The exquisite "miniature" paintings of the Indian subcontinent are often seen framed on museum walls, yet most were actually created as individual pages of much larger illustrated "books" (manuscripts or unbound series). Through examples of bound books, book covers, loose folios, and other items from the Museum's collection, this exhibition will explore facets of the region's rich tradition of book production and illustration. Several rare works recently acquired by the Museum give clues to the nature of early book formats in India: a multi-page "book" made of copper (sixth-seventh century) and a page of a Jain religious manuscript written and painted on palm leaf (late thirteenth-early fourteenth century).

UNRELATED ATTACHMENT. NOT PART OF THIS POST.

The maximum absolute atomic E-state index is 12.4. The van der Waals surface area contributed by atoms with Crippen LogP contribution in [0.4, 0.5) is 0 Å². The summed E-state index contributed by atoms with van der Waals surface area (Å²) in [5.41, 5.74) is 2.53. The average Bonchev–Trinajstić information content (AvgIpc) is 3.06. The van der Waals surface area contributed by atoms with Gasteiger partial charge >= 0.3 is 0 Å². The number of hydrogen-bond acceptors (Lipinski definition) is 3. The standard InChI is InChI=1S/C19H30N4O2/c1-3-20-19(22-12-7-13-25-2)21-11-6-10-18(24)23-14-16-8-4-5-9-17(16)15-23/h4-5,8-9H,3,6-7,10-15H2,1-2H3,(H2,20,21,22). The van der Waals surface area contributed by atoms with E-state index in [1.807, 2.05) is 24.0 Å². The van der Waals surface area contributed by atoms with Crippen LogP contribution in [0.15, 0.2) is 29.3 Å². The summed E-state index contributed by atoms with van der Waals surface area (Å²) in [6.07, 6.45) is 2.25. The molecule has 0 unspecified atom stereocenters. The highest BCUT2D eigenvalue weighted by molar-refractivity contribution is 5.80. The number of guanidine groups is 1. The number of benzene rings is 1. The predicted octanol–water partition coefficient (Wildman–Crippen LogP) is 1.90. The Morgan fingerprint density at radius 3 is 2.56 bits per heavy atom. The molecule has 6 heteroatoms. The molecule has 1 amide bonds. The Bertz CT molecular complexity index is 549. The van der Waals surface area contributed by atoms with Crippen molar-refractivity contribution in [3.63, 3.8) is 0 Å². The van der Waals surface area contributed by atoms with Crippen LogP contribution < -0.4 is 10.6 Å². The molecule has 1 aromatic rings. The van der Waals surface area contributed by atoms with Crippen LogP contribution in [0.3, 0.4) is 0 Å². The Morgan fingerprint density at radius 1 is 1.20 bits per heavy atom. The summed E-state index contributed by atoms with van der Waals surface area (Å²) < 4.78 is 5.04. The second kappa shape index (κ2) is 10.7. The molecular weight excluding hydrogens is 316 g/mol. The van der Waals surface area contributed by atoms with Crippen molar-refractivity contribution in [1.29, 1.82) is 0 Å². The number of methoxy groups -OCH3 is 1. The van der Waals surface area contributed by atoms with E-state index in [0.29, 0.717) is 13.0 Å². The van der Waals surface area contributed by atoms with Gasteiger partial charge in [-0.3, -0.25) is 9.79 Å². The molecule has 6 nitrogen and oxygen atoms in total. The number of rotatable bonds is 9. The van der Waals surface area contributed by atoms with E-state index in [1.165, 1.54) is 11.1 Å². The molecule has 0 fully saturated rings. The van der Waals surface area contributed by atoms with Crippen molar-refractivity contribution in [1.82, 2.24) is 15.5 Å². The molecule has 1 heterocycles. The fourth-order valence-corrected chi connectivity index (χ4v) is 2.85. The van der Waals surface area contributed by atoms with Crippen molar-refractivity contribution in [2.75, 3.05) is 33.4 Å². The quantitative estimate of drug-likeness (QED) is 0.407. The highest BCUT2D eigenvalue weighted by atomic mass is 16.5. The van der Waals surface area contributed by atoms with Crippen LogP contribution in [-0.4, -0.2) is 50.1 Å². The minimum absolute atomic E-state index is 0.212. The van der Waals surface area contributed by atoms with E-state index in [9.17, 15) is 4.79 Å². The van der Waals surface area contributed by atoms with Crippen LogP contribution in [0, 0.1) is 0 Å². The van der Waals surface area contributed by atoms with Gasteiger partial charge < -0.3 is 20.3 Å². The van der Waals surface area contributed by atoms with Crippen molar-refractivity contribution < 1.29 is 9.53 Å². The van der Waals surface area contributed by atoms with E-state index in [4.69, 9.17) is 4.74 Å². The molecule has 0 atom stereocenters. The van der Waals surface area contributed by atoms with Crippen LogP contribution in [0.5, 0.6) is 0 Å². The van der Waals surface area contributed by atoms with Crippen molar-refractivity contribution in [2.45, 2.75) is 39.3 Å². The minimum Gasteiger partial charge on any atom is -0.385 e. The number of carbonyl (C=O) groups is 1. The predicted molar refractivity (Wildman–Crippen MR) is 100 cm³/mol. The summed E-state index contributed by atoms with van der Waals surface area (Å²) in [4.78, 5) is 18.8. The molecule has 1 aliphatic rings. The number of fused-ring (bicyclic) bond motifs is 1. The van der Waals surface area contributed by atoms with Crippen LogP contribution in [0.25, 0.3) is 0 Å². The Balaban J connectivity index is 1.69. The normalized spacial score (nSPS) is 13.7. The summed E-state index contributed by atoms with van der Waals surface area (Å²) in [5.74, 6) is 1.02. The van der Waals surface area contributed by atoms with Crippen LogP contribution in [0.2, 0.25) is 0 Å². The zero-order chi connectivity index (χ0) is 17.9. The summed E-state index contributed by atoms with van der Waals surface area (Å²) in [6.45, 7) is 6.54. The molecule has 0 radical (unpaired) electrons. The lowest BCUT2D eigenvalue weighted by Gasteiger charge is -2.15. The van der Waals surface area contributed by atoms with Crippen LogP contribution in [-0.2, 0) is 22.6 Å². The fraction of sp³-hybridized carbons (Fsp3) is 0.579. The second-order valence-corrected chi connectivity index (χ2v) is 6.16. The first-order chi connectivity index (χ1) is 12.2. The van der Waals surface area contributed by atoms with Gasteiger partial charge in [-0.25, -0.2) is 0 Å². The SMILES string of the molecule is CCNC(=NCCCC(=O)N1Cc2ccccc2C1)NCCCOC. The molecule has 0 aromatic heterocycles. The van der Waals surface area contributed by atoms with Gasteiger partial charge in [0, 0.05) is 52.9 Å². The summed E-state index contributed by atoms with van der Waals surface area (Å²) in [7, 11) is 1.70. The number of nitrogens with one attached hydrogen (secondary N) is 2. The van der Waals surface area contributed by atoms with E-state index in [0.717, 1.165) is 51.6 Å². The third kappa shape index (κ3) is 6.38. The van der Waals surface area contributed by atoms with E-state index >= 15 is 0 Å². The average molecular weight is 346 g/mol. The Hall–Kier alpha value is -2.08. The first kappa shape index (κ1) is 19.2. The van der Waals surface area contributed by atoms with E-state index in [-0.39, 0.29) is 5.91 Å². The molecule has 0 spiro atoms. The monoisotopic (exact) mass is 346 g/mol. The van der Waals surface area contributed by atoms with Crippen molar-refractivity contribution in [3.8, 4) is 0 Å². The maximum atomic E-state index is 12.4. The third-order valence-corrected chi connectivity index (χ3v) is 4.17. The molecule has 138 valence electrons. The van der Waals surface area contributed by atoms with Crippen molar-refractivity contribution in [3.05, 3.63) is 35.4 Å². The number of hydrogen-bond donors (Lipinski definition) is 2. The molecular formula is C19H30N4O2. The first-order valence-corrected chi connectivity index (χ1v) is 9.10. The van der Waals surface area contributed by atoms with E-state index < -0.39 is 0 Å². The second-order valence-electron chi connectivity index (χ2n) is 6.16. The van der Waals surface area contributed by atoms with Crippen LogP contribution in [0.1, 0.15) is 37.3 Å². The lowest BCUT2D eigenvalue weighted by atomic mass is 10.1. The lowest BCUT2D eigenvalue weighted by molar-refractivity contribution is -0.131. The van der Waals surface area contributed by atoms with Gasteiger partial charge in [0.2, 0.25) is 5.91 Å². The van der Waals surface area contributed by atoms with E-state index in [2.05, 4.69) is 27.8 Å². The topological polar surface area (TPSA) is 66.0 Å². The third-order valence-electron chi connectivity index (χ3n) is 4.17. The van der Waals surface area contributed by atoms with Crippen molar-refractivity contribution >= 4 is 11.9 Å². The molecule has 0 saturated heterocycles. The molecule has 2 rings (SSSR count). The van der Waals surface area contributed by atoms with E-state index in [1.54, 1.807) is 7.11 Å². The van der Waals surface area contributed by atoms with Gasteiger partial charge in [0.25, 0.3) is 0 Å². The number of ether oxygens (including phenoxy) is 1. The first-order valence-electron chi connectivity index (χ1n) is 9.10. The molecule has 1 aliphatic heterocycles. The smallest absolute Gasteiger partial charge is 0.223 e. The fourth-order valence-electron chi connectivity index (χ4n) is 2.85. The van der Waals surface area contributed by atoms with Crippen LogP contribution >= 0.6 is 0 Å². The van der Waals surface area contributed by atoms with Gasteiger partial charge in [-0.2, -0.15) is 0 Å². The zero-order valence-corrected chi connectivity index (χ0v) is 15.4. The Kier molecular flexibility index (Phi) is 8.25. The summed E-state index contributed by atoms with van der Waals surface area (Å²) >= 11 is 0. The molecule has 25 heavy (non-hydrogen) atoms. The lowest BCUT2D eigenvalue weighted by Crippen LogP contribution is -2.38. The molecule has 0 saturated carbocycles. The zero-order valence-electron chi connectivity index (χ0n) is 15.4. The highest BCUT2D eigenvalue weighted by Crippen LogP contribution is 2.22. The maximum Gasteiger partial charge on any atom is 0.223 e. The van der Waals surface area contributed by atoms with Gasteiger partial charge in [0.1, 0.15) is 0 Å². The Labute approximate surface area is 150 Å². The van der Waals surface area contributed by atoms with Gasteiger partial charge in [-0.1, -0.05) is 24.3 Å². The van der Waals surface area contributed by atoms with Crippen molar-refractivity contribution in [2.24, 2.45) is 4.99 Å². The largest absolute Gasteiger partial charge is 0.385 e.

The technique for making paper first came to India from western Asia via Muslim traders, invaders, and settlers. By the late-fourteenth century, paper had almost entirely replaced palm leaf and the other materials. Over the next five hundred years, illustrated paper manuscripts and series became one of the subcontinent's major art forms. Their wonderful variety reflects the religious, regional, temporal, and financial diversity of their patrons and makers. Not only do these books differ in their choices of texts and in their painting styles, but they also exploit a host of options for the proportions and orientation of pages and for the materials and techniques used to bind or hold those pages together. Even more fascinating are the many ways artists devised to integrate words with images on the same page, making them into visual complements and powerful storytelling partners.